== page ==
In this newsletter installment we’ll give you some insights on how to run the perfect meeting with your Board of Directors. All the planning in the world and the perfect agenda will mean nothing if you can’t use that planning and the agenda to run a smooth, productive Board meeting. Here are some suggestions for putting your plan into action.
Start On Time: In order to stay on your agenda, especially if you’ve prepared a timed agenda, requires that the meeting begin promptly at the scheduled start time. Delaying a meeting encourages members to be late and punishes those who were on time.
Stick To The Agenda: Stay focused on the desired outcomes by using your previously created agenda. An agenda—particularly a timed one—can keep the meeting from getting bogged down on one issue. If you’re using a timed agenda, stay on track by ending each item on the agenda by the specified time.
Have An Endpoint: To avoid unproductive tangents and circular discussions, establish and end time for the meeting in advance and adjourn the meeting when you reach it.
Preempt Debate: You can resolve non-controversial items through “general consent” or “unanimous consent”. Under this method, the presiding officer asks, “Is there any objection to …?” For example, “Is there any objection to ending debate on this item?” If no one objects then the debate is closed. If a member objects, you can resolve the matter with a motion and a vote.
Otherwise, you can use general consent to adopt reports and motions, approve minutes and end debate. In fact, try to place a “consent agenda” near the start of the meeting that includes all non-controversial items, such as approval of the minutes from the previous meeting. Any member can request that an item be removed from the consent agenda and placed on the regular agenda for consideration and vote. The remaining consent agenda items are then unanimously approved as a group without discussion.
Manage Discussion: Discussion on an item on the agenda should only be allowed after a motion has been made to take action on the item and that motion has been seconded. After both of those have been accomplished then each Board member should be given the opportunity to ask questions or make a statement about the item to be voted on.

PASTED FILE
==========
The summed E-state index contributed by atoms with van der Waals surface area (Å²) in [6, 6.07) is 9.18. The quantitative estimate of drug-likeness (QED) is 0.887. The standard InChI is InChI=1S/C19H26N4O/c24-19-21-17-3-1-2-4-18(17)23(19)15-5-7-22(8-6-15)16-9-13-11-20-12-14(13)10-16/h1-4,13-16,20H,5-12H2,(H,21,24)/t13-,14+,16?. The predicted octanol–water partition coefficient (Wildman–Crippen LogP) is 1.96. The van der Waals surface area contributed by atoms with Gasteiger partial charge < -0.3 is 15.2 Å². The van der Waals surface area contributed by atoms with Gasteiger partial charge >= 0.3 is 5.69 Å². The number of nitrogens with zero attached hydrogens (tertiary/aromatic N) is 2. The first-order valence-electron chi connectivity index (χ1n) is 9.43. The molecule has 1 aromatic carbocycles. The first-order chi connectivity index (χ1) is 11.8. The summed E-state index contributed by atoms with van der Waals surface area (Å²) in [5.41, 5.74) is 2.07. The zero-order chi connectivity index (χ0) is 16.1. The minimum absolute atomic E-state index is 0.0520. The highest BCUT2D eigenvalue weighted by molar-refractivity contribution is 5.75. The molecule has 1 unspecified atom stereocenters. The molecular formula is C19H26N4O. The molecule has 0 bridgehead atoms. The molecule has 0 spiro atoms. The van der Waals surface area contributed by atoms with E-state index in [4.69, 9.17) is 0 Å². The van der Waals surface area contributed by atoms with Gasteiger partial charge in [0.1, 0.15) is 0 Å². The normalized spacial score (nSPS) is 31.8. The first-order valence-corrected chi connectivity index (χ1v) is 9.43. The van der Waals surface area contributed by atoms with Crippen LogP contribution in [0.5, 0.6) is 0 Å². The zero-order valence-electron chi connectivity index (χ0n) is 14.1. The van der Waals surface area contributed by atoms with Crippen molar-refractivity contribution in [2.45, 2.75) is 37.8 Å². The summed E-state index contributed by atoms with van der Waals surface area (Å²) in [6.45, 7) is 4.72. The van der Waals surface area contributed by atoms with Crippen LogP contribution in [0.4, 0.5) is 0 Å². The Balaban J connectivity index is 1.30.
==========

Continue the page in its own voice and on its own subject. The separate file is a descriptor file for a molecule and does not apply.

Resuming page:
The Board may also set the discussion time prior to addressing a potentially lengthy issue. For example “Is there a motion to limit total debate to 10 minutes on this issue?” If this motion passes then the presiding officer should ask for speakers who have not spoken on the issue to address the Board first.
Alternate Pro and Con: After hearing from a Board member in favor of a motion the presiding officer can ask, “Is there anyone who wishes to speak against the motion?” If no one wishes to speak on a particular side, for or against, ask for unanimous consent to end the discussion.
When discussion seems to have reached a point of diminishing returns, ask for a motion to end discussion: “Is there a motion to close debate?” Most parliamentary books allow debate to be closed with a two-thirds vote.
Encourage and Equalize Participation: Discussion at Board meetings is often monopolized by a single person, but several formal parliamentary rules are designed to prevent this. For example, no one should speak a second time while there are Board members who wish to speak for the first time. If you are following formal procedure—such as during a particularly controversial issue—once a member has spoken twice to a motion, he or she should be prevented to discuss that motion for the balance of the meeting.
Use Proper Procedures: The North Carolina statues covering homeowner associations and condominium Association’s states: “Except as otherwise provided in the Bylaws, meetings of the association and the executive Board shall be conducted in accordance with the most recent edition of Robert’s Rules of Order Newly Revised. South Carolina statutes do not require the use of Robert’s Rules; however, proper procedure can help turn long, confrontational meetings into short, relatively painless ones.
Control Interruptions and Digressions: The presiding officer should acknowledge a tangential issue that has been raised by a fellow Board member but let the Board member know that it’s not relevant to the discussion and should be taken up later. Similarly, the presiding officer should make an effort to keep other Board members from dominating the discussion. The presiding officer may have to nicely state that because the Board member has already spoken, other opinions are needed on the issue.
Manage Conflict: During Board meetings, Board members should never get into an argument—or even direct discussion—with each other. If a confrontation begins between two members, your presiding officer should remind everyone to address all remarks to the presiding officer and not at each other.
End On A Positive Note: You cannot thank your volunteers too often. Thanking Board members for their time is not only gracious, but likely will result in greater enthusiasm for the association. That in turn should lead to even better meetings.